While many companies may be turning to big data analytics solutions because they have been lured by its promise of fast, actionable results that can be used to drive business growth, one thing that will be important to remember is that technical capabilities alone will not be enough to see success.

In addition to this, organisations need to make sure they have the skills and processes in place to convert their data into useful insight that employees understand and are able to act on. This was emphasised by a recent report from Forrester, which noted that "all the big data technology in the world won't close the gaps between data and action".

Therefore, the report, by analysts Ted Schadler and Brian Hopkins, noted that to become a truly digital business, companies need to develop new ways of harnessing the insights that matter. To do this, the pair identified five critical advances that organisations must make to move beyond traditional approaches to data analytics.

To start, enterprises need to create a new model that combines business, data, and technology expertise. This will involve "small insights teams led by business leaders and domain experts working together in both directions: business-to-data and data-to-execution", Mr Schadler stated.

Secondly, insight teams need to be testing and implementing digital insights within their software systems. It will be incumbent on IT personnel such as developers to take the lead in this testing to identify the most effective digital insights.

Businesses also need to appreciate that it is an evolving system, so they need to be prepared to learn from their activities, testing each new insight and rejecting those that do not help. These failed insights should not be seen as wasted time, however, as both positive and negative results will help improve the discovery and implementation of data insights.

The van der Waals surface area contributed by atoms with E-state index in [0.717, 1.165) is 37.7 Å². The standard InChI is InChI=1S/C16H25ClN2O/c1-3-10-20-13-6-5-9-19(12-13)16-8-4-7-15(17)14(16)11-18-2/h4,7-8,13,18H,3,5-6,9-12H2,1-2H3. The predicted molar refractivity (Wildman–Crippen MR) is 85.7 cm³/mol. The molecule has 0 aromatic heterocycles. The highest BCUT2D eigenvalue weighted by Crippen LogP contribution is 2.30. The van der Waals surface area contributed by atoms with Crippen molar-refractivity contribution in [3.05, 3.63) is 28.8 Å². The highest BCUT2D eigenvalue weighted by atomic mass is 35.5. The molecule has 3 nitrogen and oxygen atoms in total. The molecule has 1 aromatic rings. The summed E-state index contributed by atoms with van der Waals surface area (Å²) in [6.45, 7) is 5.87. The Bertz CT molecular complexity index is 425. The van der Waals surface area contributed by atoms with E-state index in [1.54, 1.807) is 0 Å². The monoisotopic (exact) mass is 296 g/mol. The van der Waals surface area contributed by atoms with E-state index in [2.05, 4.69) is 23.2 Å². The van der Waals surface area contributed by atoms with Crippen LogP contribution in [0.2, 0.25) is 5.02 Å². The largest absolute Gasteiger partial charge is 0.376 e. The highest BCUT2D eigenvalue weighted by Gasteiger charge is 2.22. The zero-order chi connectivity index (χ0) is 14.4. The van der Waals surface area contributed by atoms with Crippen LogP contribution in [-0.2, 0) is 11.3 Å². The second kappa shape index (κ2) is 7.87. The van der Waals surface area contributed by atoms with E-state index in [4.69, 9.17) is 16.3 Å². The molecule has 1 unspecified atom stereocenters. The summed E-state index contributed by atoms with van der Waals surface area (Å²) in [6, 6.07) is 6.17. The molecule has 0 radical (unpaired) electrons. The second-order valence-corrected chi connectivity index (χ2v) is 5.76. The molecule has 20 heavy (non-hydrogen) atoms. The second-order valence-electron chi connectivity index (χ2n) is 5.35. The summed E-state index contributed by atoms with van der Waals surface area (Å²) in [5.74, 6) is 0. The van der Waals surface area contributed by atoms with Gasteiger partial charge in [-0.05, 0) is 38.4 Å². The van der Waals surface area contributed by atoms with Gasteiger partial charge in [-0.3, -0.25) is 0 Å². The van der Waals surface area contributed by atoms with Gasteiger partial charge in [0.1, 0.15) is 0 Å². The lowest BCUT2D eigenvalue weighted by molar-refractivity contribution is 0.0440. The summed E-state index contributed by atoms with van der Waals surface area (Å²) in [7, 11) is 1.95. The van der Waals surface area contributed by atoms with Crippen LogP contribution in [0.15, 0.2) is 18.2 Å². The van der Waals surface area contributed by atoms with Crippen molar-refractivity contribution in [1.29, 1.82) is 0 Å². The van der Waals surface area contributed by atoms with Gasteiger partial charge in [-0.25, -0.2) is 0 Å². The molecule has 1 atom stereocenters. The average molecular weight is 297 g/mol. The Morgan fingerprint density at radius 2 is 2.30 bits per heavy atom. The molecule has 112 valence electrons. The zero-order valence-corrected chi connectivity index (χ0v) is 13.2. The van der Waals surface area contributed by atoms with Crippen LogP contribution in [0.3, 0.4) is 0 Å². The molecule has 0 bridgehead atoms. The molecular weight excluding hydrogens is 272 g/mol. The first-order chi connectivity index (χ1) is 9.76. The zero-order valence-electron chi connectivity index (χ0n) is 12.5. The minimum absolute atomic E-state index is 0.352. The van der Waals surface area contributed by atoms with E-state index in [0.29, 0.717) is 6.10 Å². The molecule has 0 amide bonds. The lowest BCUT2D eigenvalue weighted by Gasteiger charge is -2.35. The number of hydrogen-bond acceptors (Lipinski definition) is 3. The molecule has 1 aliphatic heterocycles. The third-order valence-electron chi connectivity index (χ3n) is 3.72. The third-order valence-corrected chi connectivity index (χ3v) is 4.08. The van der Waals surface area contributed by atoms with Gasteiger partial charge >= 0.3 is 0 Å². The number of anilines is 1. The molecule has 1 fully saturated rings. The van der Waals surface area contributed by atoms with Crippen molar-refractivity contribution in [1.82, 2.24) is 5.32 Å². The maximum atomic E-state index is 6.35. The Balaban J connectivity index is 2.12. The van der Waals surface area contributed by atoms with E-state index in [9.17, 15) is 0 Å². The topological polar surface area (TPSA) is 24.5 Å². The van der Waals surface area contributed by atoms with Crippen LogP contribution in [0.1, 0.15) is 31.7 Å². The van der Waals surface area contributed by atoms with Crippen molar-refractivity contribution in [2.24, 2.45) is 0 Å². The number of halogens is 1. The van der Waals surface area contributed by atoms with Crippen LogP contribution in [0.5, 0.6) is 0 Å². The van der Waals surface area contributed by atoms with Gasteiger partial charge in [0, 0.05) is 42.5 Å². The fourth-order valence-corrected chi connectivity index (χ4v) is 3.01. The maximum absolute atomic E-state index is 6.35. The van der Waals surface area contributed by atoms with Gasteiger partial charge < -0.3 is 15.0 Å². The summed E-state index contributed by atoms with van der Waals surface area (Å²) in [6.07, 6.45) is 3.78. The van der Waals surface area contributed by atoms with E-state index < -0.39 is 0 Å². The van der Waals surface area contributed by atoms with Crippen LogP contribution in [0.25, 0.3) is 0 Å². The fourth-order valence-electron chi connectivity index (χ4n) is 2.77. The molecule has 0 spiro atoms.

This will help ensure that "the data you care most about will come into focus instead of being randomly interesting", Mr Schadler continued.

Next, companies should expand their big data and business intelligence insights into a new architecture that includes a data science workbench, insights execution and feedback, and a collaborative toolkit, the report said. this will require a great deal of effort in order to be successful, but it should not require a major financial commitment.

"Fifth, chief information officers won't do this alone," Mr Schadler said. "They will work with their chief marketing officer colleague to unite budgets, charter insights teams, and find immediate benefits to drive investment."

The result of this, if these processes are applied effectively, will be more intelligent customer engagement, a more direct link between investments made on the back of insights and positive business outcomes, and an improved ability for an enterprise to harness its digital data.